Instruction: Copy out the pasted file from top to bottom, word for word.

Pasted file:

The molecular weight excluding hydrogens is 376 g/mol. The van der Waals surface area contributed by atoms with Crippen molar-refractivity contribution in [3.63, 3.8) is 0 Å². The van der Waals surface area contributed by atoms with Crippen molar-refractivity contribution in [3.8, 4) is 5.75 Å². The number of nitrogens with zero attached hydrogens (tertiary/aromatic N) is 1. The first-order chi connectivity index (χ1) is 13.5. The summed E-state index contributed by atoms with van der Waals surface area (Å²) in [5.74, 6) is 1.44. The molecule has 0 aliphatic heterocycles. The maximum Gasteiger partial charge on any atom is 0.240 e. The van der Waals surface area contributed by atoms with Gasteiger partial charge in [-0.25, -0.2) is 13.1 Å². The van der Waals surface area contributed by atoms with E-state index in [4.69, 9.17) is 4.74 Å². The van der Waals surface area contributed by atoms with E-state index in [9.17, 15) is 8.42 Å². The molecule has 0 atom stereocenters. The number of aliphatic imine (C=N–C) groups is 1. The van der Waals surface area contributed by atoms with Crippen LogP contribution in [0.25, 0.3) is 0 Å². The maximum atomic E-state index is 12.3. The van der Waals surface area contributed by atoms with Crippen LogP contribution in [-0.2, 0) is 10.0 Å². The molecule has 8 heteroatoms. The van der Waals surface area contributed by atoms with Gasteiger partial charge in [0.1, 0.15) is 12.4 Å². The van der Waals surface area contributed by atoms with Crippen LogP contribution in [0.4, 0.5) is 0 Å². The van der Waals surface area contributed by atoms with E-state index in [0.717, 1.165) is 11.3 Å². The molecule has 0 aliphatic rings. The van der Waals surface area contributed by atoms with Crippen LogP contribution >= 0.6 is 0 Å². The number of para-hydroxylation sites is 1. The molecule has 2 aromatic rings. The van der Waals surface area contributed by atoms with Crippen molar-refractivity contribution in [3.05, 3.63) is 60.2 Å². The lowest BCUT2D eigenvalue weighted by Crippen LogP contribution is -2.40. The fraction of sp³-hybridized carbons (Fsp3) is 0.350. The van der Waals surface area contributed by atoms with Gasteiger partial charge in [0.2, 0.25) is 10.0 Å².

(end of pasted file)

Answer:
The molecular weight excluding hydrogens is 376 g/mol. The van der Waals surface area contributed by atoms with Crippen molar-refractivity contribution in [3.63, 3.8) is 0 Å². The van der Waals surface area contributed by atoms with Crippen molar-refractivity contribution in [3.8, 4) is 5.75 Å². The number of nitrogens with zero attached hydrogens (tertiary/aromatic N) is 1. The first-order chi connectivity index (χ1) is 13.5. The summed E-state index contributed by atoms with van der Waals surface area (Å²) in [5.74, 6) is 1.44. The molecule has 0 aliphatic heterocycles. The maximum Gasteiger partial charge on any atom is 0.240 e. The van der Waals surface area contributed by atoms with Gasteiger partial charge in [-0.25, -0.2) is 13.1 Å². The van der Waals surface area contributed by atoms with E-state index in [4.69, 9.17) is 4.74 Å². The van der Waals surface area contributed by atoms with E-state index in [9.17, 15) is 8.42 Å². The molecule has 0 atom stereocenters. The number of aliphatic imine (C=N–C) groups is 1. The van der Waals surface area contributed by atoms with Crippen LogP contribution in [0.25, 0.3) is 0 Å². The maximum atomic E-state index is 12.3. The van der Waals surface area contributed by atoms with Crippen LogP contribution in [-0.2, 0) is 10.0 Å². The molecule has 8 heteroatoms. The van der Waals surface area contributed by atoms with Gasteiger partial charge in [0.1, 0.15) is 12.4 Å². The van der Waals surface area contributed by atoms with Crippen LogP contribution in [0.4, 0.5) is 0 Å². The van der Waals surface area contributed by atoms with E-state index in [0.717, 1.165) is 11.3 Å². The molecule has 0 aliphatic rings. The van der Waals surface area contributed by atoms with Crippen LogP contribution >= 0.6 is 0 Å². The number of para-hydroxylation sites is 1. The molecule has 2 aromatic rings. The van der Waals surface area contributed by atoms with Crippen molar-refractivity contribution in [3.05, 3.63) is 60.2 Å². The lowest BCUT2D eigenvalue weighted by Crippen LogP contribution is -2.40. The fraction of sp³-hybridized carbons (Fsp3) is 0.350. The van der Waals surface area contributed by atoms with Gasteiger partial charge in [0.2, 0.25) is 10.0 Å².